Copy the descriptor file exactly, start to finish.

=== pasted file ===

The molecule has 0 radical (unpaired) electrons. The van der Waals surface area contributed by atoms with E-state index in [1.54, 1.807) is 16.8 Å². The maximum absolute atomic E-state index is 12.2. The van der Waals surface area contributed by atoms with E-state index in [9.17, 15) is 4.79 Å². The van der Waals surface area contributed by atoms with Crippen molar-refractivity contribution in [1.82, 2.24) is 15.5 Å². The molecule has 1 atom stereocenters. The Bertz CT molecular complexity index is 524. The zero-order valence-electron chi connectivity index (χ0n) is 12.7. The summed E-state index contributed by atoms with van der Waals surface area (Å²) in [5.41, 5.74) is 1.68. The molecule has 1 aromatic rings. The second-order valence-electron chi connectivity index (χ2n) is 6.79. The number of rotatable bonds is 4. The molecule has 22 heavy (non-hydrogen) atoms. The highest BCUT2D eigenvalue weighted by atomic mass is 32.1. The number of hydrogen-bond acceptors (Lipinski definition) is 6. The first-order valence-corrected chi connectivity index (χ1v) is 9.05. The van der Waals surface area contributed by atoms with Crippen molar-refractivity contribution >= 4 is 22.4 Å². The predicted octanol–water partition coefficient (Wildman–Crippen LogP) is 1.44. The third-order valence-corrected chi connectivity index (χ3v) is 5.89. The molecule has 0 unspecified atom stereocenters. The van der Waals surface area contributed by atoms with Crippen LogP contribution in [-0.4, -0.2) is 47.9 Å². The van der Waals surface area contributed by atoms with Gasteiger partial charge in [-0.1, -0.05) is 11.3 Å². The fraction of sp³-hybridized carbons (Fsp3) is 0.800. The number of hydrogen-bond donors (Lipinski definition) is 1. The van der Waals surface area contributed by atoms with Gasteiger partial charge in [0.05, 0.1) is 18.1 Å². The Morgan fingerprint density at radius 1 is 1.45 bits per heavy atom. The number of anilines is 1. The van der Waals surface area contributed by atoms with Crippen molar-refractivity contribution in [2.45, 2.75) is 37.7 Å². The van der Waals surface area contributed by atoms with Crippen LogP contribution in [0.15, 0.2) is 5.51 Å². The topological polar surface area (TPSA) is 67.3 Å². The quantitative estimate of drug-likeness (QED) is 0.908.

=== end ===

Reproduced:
The molecule has 0 radical (unpaired) electrons. The van der Waals surface area contributed by atoms with E-state index in [1.54, 1.807) is 16.8 Å². The maximum absolute atomic E-state index is 12.2. The van der Waals surface area contributed by atoms with E-state index in [9.17, 15) is 4.79 Å². The van der Waals surface area contributed by atoms with Crippen molar-refractivity contribution in [1.82, 2.24) is 15.5 Å². The molecule has 1 atom stereocenters. The Bertz CT molecular complexity index is 524. The zero-order valence-electron chi connectivity index (χ0n) is 12.7. The summed E-state index contributed by atoms with van der Waals surface area (Å²) in [5.41, 5.74) is 1.68. The molecule has 1 aromatic rings. The second-order valence-electron chi connectivity index (χ2n) is 6.79. The number of rotatable bonds is 4. The molecule has 22 heavy (non-hydrogen) atoms. The highest BCUT2D eigenvalue weighted by atomic mass is 32.1. The number of hydrogen-bond acceptors (Lipinski definition) is 6. The first-order valence-corrected chi connectivity index (χ1v) is 9.05. The van der Waals surface area contributed by atoms with Crippen molar-refractivity contribution >= 4 is 22.4 Å². The predicted octanol–water partition coefficient (Wildman–Crippen LogP) is 1.44. The third-order valence-corrected chi connectivity index (χ3v) is 5.89. The molecule has 0 unspecified atom stereocenters. The van der Waals surface area contributed by atoms with Crippen LogP contribution in [-0.4, -0.2) is 47.9 Å². The van der Waals surface area contributed by atoms with Gasteiger partial charge in [-0.1, -0.05) is 11.3 Å². The fraction of sp³-hybridized carbons (Fsp3) is 0.800. The number of hydrogen-bond donors (Lipinski definition) is 1. The van der Waals surface area contributed by atoms with Gasteiger partial charge in [0.05, 0.1) is 18.1 Å². The Morgan fingerprint density at radius 1 is 1.45 bits per heavy atom. The number of anilines is 1. The van der Waals surface area contributed by atoms with Crippen molar-refractivity contribution in [2.45, 2.75) is 37.7 Å². The van der Waals surface area contributed by atoms with Crippen LogP contribution in [0.15, 0.2) is 5.51 Å². The topological polar surface area (TPSA) is 67.3 Å². The quantitative estimate of drug-likeness (QED) is 0.908.